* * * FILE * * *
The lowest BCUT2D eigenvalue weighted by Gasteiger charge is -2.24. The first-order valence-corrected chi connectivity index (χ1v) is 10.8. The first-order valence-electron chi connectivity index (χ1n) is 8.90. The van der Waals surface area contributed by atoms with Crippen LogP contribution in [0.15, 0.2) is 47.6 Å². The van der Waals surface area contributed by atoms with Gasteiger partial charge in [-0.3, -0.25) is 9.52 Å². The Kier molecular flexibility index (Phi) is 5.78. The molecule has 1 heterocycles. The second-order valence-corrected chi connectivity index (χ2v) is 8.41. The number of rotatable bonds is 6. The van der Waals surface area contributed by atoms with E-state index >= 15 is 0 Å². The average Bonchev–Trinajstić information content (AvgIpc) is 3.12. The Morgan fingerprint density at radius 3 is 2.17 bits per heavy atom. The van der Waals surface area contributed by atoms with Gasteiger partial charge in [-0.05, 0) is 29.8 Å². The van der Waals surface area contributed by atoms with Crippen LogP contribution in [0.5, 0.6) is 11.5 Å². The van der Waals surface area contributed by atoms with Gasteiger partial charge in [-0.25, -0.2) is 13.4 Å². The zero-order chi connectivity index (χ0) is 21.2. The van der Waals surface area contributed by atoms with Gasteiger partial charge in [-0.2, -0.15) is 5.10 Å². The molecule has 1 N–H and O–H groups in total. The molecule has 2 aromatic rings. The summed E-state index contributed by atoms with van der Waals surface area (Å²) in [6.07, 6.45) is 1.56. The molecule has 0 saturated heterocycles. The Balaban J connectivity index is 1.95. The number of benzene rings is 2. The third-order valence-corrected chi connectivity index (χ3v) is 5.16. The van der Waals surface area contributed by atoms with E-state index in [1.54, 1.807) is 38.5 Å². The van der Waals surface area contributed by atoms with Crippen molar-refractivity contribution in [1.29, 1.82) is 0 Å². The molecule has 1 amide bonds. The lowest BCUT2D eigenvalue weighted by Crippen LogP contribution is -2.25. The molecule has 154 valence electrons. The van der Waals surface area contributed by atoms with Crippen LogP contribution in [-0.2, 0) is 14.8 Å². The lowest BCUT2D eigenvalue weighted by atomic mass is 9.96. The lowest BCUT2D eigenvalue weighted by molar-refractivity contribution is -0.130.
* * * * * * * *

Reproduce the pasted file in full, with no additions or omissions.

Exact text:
The lowest BCUT2D eigenvalue weighted by Gasteiger charge is -2.24. The first-order valence-corrected chi connectivity index (χ1v) is 10.8. The first-order valence-electron chi connectivity index (χ1n) is 8.90. The van der Waals surface area contributed by atoms with Crippen LogP contribution in [0.15, 0.2) is 47.6 Å². The van der Waals surface area contributed by atoms with Gasteiger partial charge in [-0.3, -0.25) is 9.52 Å². The Kier molecular flexibility index (Phi) is 5.78. The molecule has 1 heterocycles. The second-order valence-corrected chi connectivity index (χ2v) is 8.41. The number of rotatable bonds is 6. The van der Waals surface area contributed by atoms with E-state index >= 15 is 0 Å². The average Bonchev–Trinajstić information content (AvgIpc) is 3.12. The Morgan fingerprint density at radius 3 is 2.17 bits per heavy atom. The van der Waals surface area contributed by atoms with Gasteiger partial charge in [-0.05, 0) is 29.8 Å². The van der Waals surface area contributed by atoms with Crippen LogP contribution in [0.5, 0.6) is 11.5 Å². The van der Waals surface area contributed by atoms with Gasteiger partial charge in [-0.25, -0.2) is 13.4 Å². The zero-order chi connectivity index (χ0) is 21.2. The van der Waals surface area contributed by atoms with Gasteiger partial charge in [-0.2, -0.15) is 5.10 Å². The molecule has 1 N–H and O–H groups in total. The molecule has 2 aromatic rings. The summed E-state index contributed by atoms with van der Waals surface area (Å²) in [6.07, 6.45) is 1.56. The molecule has 0 saturated heterocycles. The Balaban J connectivity index is 1.95. The number of benzene rings is 2. The third-order valence-corrected chi connectivity index (χ3v) is 5.16. The van der Waals surface area contributed by atoms with E-state index in [1.54, 1.807) is 38.5 Å². The van der Waals surface area contributed by atoms with Crippen molar-refractivity contribution in [1.29, 1.82) is 0 Å². The molecule has 1 amide bonds. The lowest BCUT2D eigenvalue weighted by Crippen LogP contribution is -2.25. The molecule has 154 valence electrons. The van der Waals surface area contributed by atoms with Crippen LogP contribution in [-0.2, 0) is 14.8 Å². The lowest BCUT2D eigenvalue weighted by atomic mass is 9.96. The lowest BCUT2D eigenvalue weighted by molar-refractivity contribution is -0.130.